Awareness for Leaders
Welcome to the Awareness Mini Assessment
How well do you notice your mental states? How easily do you understand the behavior, reactions, and emotions of the people you lead?
Take this mini-assessment to find out how aware you are of your inner experiences and those of others.
For each of the statements below select an honest response. Your answers are anonymous. No registration required.
30-35: As you move through the workday, you are highly aware of your inner landscape. You know how to ‘be here now’, and you take steps to understand others. Even amidst busyness, you can step back and take a broader view, considering the goals that are important to you and distinguishing the important signals from the surrounding noise. These qualities inspire your team members to follow your lead. If you wish to practice and expand your awareness even further, read our tips below.
24-29: You know how to be present for yourself and those you lead and how to toggle your attention between priorities. You know how to cultivate mental clarity. However, when you come under pressure, you may default to habitual behaviors that aren’t serving you or others. Read our tips below to keep expanding your awareness.
19-23: You pay attention to what you and others are experiencing as you move through the workday. However, you may have a few habits that impair your ability to stay present and to make an impact. You may be engaged in a lot of activity, heavy workloads, and multitasking that can lead to burnout. You may need to create more space for awareness to arise and to see things clearer. Follow our tips below for practical steps on enhancing your awareness.
Below 19: Your mind easily slips into autopilot mode. This mode can be useful for routine tasks or when exercising. But you risk missing out on valuable information and can lose sight of priorities, possibly neglecting the self-care and recharging you need to lead best. It only takes a few minutes of daily practice to increase your awareness levels. Read our tips below.
Tips for increasing your awareness
1. Have a mind training practice
Research has found that a short daily mindfulness practice enhances self-awareness. It helps you to notice and regulate your emotions, and it helps you to better understand the behavior, reactions, and emotions of the people you lead — and in turn create better relations and lead for more impact. Here is a sample 10-minute practice.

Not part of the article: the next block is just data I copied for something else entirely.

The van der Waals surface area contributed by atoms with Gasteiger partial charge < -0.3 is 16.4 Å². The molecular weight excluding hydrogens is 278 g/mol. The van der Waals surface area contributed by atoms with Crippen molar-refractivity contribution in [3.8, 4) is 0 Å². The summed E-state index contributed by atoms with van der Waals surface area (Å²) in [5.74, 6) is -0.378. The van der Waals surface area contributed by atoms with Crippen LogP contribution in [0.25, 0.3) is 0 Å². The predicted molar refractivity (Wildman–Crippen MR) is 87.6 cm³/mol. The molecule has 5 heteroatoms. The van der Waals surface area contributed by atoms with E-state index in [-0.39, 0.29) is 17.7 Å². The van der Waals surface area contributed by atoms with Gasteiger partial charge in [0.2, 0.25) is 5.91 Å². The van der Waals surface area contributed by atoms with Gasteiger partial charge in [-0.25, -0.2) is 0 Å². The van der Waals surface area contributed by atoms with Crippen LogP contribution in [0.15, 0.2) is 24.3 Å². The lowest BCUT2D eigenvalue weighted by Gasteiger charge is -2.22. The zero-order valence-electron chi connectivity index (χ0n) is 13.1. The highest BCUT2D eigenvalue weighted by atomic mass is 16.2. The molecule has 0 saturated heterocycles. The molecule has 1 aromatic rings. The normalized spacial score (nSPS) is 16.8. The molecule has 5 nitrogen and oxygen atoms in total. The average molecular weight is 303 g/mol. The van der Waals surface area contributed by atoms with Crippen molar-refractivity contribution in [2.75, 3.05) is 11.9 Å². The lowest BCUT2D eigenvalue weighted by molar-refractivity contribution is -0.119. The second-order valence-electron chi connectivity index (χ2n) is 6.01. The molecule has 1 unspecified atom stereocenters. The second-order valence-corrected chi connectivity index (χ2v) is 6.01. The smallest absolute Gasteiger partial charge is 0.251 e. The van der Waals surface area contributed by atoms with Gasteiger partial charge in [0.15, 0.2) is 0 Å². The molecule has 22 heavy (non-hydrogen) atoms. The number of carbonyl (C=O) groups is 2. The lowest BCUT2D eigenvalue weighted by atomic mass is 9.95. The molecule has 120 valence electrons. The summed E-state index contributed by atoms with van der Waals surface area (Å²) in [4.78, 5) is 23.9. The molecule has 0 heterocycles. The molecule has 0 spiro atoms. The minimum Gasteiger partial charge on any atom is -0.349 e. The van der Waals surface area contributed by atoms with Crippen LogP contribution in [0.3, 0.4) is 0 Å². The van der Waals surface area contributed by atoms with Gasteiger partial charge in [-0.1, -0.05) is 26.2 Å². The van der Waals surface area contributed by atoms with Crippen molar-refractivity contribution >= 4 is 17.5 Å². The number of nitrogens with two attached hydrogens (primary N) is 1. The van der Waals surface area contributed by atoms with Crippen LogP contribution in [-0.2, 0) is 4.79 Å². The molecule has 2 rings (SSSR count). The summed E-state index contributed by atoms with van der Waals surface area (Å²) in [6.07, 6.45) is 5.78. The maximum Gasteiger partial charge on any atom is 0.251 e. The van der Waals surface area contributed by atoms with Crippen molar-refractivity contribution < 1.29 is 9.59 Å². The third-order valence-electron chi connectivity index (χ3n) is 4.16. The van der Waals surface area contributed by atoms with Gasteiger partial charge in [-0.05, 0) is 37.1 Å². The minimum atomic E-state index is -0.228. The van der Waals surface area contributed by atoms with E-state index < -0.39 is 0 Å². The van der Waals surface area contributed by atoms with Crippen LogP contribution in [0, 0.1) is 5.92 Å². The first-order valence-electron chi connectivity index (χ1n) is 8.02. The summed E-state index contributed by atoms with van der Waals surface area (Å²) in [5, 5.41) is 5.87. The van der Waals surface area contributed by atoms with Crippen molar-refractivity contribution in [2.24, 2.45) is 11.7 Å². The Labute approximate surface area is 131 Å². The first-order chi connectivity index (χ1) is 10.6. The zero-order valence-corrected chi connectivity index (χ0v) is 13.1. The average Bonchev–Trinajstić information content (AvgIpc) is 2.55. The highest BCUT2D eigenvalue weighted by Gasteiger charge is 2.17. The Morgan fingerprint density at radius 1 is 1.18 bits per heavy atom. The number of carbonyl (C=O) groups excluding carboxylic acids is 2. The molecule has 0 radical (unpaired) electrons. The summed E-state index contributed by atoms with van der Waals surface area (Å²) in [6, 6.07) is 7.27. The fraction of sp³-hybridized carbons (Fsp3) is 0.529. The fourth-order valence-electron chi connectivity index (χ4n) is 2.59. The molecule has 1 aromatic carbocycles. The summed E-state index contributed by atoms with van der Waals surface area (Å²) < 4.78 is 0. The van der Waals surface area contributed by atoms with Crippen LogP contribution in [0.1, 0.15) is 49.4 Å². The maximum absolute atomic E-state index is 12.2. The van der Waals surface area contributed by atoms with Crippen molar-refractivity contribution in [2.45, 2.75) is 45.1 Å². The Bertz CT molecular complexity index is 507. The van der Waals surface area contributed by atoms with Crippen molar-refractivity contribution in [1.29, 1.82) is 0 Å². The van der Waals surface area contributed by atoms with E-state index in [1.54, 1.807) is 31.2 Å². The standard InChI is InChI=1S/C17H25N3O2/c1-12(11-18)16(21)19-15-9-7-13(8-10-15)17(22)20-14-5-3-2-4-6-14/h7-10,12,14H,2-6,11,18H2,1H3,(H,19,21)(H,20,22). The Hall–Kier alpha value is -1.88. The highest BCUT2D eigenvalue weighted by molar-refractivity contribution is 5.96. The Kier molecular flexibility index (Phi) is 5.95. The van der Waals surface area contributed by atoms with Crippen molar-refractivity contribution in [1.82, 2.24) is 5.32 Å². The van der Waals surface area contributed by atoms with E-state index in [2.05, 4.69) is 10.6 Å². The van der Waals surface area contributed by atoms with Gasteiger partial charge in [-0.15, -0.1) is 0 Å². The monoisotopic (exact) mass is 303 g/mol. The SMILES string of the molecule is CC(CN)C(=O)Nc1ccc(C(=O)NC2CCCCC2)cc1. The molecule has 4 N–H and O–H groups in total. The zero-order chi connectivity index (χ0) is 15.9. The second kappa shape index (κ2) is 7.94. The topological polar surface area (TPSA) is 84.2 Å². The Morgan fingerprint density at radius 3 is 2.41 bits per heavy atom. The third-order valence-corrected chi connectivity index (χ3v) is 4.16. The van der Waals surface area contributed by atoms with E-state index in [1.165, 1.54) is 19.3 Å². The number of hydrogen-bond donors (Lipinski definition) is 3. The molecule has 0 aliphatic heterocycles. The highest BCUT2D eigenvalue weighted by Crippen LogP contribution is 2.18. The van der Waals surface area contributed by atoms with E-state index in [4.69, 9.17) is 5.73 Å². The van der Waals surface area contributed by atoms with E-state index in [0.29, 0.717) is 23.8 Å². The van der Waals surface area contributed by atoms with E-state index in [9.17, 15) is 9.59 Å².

2. Take an ‘awareness break’
When we come under pressure, we default to doing what we have always done. We resort to habitual thinking and behavior. Taking regular short breaks, even for just one minute, gets you out of the habitual mode. It provides you space for awareness to arise and to see things clearer. An awareness break is a break in which you do nothing. You don’t check the news, your phone, or social media. Turn away from your screen(s), and simply look out the window, close your eyes, or walk down the hallway and back.
3. Mind your mind
Under stress we can fall into less effective versions of ourselves; we default into reactivity. So first check your state of mind. Am I nervous, fearful, anxious? If you go into a conversation holding these emotions, they are likely to show up in unintended ways. Focus on three rounds of breathing to center yourself and balance the nervous system.
4. Be present
In a world where distractions are omnipresent, make a deliberate effort to practice presence. Focus on the person you’re with, what they’re thinking, how they’re feeling, and any factors that may be contributing to their experience at work.
5. Find your flow
What are some activities in which you can get totally lost or lose your sense of time? This may include routine tasks or physical activity that allows the mind to rest while your autopilot system takes over. Balance your week with some ‘mindless’ activity (administrative tasks, sports, music, etc.) at the times when you tend to have less energy and focus.
6. Make simple tasks a habit
Endless decision-making demands can consume the finite resources of the mind, so consider what in your life and work can shift into autopilot mode and habits. Are there complex processes you may be able to streamline to take the thinking out of it? Are there things that cause decision fatigue (like figuring out what’s for dinner) that you can turn into a routine or outsource? Consider how you can tap into autopilot mode to perform simpler cognitive tasks with ease.